John Edward Anderson, the wealthy California businessman who purchased Honolulu's landmark Amfac Center in November, has renamed it the Topa Financial Center.
Honolulus Amfac towers to
be renamed as Topa
By Tim Ruel
Topa comes from the Topa Topa mountain range in Ojai, east of Santa Barbara, Calif., where Anderson has a ranch of the same name that grows Topa Topa avocados, Anderson said.
Topa means gopher in the language of the Chumash, American Indians who live in the Santa Barbara area.
As part of the name change, Amfac's 20-story twin towers, named the Hawaii and Amfac towers, have been renamed the East Tower and West Tower. The name plates could be changed as early as mid-April, said Linda A. Gee of the center's property management firm, PM Realty Group.
Anderson said several people in Honolulu suggested that the center adopt his own name. "I don't want to be critical of Amfac or the name as what has happened to the company, but I think a lot of people felt it was time for change," Anderson said. "We investigated and talked with a number of people."
Amfac, formerly one of the legendary Big Five, was once Hawaii's largest company with 8,500 employees before it was sold to Chicago-based JMB Realty Corp. in 1988 for nearly $1 billion. Since then, Amfac has shed the bulk of its assets, including thousands of acres of land on several islands, and is down to about 100 employees. The firm went bank- rupt last week in Chicago and plans to reorganize by issuing ownership stakes to its debt holders.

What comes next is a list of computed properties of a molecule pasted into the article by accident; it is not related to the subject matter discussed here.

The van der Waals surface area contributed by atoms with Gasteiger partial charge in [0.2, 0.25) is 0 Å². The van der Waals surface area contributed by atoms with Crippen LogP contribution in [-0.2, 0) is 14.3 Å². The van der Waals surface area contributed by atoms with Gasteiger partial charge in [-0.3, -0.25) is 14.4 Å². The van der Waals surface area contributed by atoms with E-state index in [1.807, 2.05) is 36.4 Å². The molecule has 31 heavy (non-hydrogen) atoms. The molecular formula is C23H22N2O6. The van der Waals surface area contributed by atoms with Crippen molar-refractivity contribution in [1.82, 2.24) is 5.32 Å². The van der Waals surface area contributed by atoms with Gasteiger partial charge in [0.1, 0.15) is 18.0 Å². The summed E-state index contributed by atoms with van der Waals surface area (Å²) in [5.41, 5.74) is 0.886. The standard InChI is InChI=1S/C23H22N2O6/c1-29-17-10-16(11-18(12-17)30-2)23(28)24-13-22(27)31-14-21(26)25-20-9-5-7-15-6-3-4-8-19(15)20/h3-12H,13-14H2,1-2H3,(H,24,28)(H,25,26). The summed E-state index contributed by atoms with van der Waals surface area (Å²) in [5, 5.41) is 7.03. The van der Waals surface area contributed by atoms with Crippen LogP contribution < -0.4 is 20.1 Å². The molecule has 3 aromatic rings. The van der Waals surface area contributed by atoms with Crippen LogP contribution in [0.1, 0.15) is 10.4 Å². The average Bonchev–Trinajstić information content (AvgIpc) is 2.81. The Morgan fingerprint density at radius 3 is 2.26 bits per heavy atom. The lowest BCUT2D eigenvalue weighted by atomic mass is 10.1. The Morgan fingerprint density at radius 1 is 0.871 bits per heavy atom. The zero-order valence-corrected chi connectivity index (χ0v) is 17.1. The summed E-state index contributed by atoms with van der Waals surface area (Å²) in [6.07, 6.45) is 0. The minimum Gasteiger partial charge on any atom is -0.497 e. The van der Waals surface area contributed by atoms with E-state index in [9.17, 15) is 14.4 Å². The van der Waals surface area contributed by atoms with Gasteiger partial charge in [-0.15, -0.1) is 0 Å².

Anderson said he didn't want his own moniker on the center because he's received enough personal attention. The University of California Los Angeles named its graduate business school after him in 1987.
"I said thank you but no thank you," he said. "I'm inclined to play myself down rather than puff it up."
Forbes magazine listed Anderson as the 345th richest American in 2001 with a net worth of $750 million. An octogenarian, Anderson started Ace Beverage Co., before he diversified into real estate, insurance, banks and investment advice. Anderson co-founded Kayne Anderson Rudnick Investment Management in 1984 and is now the firm's chairman.
Anderson has used Topa to name many of his 42 companies, including Topa Insurance Co., Topa Management and Topa Equities Ltd., which owns Waipahu distributor Paradise Beverages Inc.
The Topa Financial Center joins a string of Topa-named buildings, including the Topa building at Century City and the 27-acre Topa Financial Plaza in Oxnard, both in Los Angeles. A real estate investment partnership led by Anderson and his wife recently bought the latter building complex for about $58 million, and renamed it from the Oxnard Financial Plaza, according to the Los Angeles Times.
The Amfac Center was built in the early 1970s as a joint venture between Amfac and Northwest contractor Richard H. Hadley, who was brought in by Amfac's R. Gregg Anderson, according to "Dynasty in the Pacific," a corporate history written about Amfac. Gregg Anderson is not related to John Anderson.
Amfac's contribution to the development was the land under the property, which it acquired in the latter half of the 19th century from the Hawaiian government. When the center was finished, Amfac sold its interest for $6 million to a private investor.
John Anderson bought the center for $95 million from Japan-based Mitsui Fudosan Co., which had paid $141 million for it in 1988, records show.
Monthly base rent for office space at the center is currently going from $1.25 to $1.30 per square foot, according to a recent notice to tenants. Vacancy has fallen to about 85 percent, following the departure of a couple tenants, Gee said.
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